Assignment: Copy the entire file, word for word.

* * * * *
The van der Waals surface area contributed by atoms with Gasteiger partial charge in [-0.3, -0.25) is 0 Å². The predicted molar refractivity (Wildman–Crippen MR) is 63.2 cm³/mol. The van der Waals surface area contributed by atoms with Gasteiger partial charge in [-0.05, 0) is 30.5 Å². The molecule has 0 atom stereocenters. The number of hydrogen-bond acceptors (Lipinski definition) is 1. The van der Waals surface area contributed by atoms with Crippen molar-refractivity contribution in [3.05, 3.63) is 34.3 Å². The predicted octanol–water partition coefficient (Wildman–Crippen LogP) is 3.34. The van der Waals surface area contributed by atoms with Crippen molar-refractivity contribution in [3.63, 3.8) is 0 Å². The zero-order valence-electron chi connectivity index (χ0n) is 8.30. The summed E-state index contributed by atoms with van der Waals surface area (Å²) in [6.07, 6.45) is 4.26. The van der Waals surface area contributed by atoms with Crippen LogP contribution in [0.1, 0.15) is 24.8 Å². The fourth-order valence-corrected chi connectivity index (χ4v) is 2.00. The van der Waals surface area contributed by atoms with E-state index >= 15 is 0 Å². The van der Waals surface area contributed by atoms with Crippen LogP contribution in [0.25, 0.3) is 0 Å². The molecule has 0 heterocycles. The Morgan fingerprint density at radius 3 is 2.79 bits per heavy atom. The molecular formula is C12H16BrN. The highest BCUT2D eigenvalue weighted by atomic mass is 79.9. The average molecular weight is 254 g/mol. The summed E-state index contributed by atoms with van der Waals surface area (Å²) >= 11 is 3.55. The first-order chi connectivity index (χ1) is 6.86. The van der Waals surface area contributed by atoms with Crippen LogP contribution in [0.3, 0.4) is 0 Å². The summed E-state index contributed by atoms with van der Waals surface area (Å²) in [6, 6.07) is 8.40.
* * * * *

The van der Waals surface area contributed by atoms with Gasteiger partial charge in [-0.3, -0.25) is 0 Å². The predicted molar refractivity (Wildman–Crippen MR) is 63.2 cm³/mol. The van der Waals surface area contributed by atoms with Gasteiger partial charge in [-0.05, 0) is 30.5 Å². The molecule has 0 atom stereocenters. The number of hydrogen-bond acceptors (Lipinski definition) is 1. The van der Waals surface area contributed by atoms with Crippen molar-refractivity contribution in [3.05, 3.63) is 34.3 Å². The predicted octanol–water partition coefficient (Wildman–Crippen LogP) is 3.34. The van der Waals surface area contributed by atoms with Crippen molar-refractivity contribution in [3.63, 3.8) is 0 Å². The zero-order valence-electron chi connectivity index (χ0n) is 8.30. The summed E-state index contributed by atoms with van der Waals surface area (Å²) in [6.07, 6.45) is 4.26. The van der Waals surface area contributed by atoms with Crippen LogP contribution in [0.1, 0.15) is 24.8 Å². The fourth-order valence-corrected chi connectivity index (χ4v) is 2.00. The van der Waals surface area contributed by atoms with E-state index >= 15 is 0 Å². The van der Waals surface area contributed by atoms with Crippen LogP contribution in [0.25, 0.3) is 0 Å². The molecule has 0 heterocycles. The Morgan fingerprint density at radius 3 is 2.79 bits per heavy atom. The molecular formula is C12H16BrN. The highest BCUT2D eigenvalue weighted by atomic mass is 79.9. The average molecular weight is 254 g/mol. The summed E-state index contributed by atoms with van der Waals surface area (Å²) >= 11 is 3.55. The first-order chi connectivity index (χ1) is 6.86. The van der Waals surface area contributed by atoms with Crippen LogP contribution in [0.3, 0.4) is 0 Å². The summed E-state index contributed by atoms with van der Waals surface area (Å²) in [6, 6.07) is 8.40.